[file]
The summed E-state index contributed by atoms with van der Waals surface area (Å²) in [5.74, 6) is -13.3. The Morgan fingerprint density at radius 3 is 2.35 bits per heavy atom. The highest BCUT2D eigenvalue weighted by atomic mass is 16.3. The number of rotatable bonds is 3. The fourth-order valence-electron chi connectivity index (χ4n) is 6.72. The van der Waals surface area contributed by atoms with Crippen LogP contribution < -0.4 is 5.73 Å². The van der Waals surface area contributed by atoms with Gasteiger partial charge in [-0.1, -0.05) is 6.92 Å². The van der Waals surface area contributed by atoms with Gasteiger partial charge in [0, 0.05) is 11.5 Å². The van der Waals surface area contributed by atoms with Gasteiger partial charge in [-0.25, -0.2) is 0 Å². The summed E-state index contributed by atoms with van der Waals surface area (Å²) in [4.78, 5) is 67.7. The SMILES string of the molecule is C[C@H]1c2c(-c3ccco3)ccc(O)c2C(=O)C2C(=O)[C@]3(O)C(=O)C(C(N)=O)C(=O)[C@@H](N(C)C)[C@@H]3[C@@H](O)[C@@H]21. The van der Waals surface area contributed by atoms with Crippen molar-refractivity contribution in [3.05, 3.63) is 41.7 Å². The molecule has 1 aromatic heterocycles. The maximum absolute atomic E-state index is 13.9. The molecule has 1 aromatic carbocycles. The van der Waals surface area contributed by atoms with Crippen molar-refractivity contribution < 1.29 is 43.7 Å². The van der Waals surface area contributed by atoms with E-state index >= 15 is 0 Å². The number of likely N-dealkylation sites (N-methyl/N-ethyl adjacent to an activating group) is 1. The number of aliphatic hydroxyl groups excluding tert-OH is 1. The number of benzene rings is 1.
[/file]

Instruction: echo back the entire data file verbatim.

The summed E-state index contributed by atoms with van der Waals surface area (Å²) in [5.74, 6) is -13.3. The Morgan fingerprint density at radius 3 is 2.35 bits per heavy atom. The highest BCUT2D eigenvalue weighted by atomic mass is 16.3. The number of rotatable bonds is 3. The fourth-order valence-electron chi connectivity index (χ4n) is 6.72. The van der Waals surface area contributed by atoms with Crippen LogP contribution < -0.4 is 5.73 Å². The van der Waals surface area contributed by atoms with Gasteiger partial charge in [-0.1, -0.05) is 6.92 Å². The van der Waals surface area contributed by atoms with Gasteiger partial charge in [0, 0.05) is 11.5 Å². The van der Waals surface area contributed by atoms with Gasteiger partial charge in [-0.25, -0.2) is 0 Å². The summed E-state index contributed by atoms with van der Waals surface area (Å²) in [4.78, 5) is 67.7. The SMILES string of the molecule is C[C@H]1c2c(-c3ccco3)ccc(O)c2C(=O)C2C(=O)[C@]3(O)C(=O)C(C(N)=O)C(=O)[C@@H](N(C)C)[C@@H]3[C@@H](O)[C@@H]21. The van der Waals surface area contributed by atoms with Crippen molar-refractivity contribution in [3.05, 3.63) is 41.7 Å². The molecule has 1 aromatic heterocycles. The maximum absolute atomic E-state index is 13.9. The molecule has 1 aromatic carbocycles. The van der Waals surface area contributed by atoms with Crippen molar-refractivity contribution < 1.29 is 43.7 Å². The van der Waals surface area contributed by atoms with E-state index >= 15 is 0 Å². The number of likely N-dealkylation sites (N-methyl/N-ethyl adjacent to an activating group) is 1. The number of aliphatic hydroxyl groups excluding tert-OH is 1. The number of benzene rings is 1.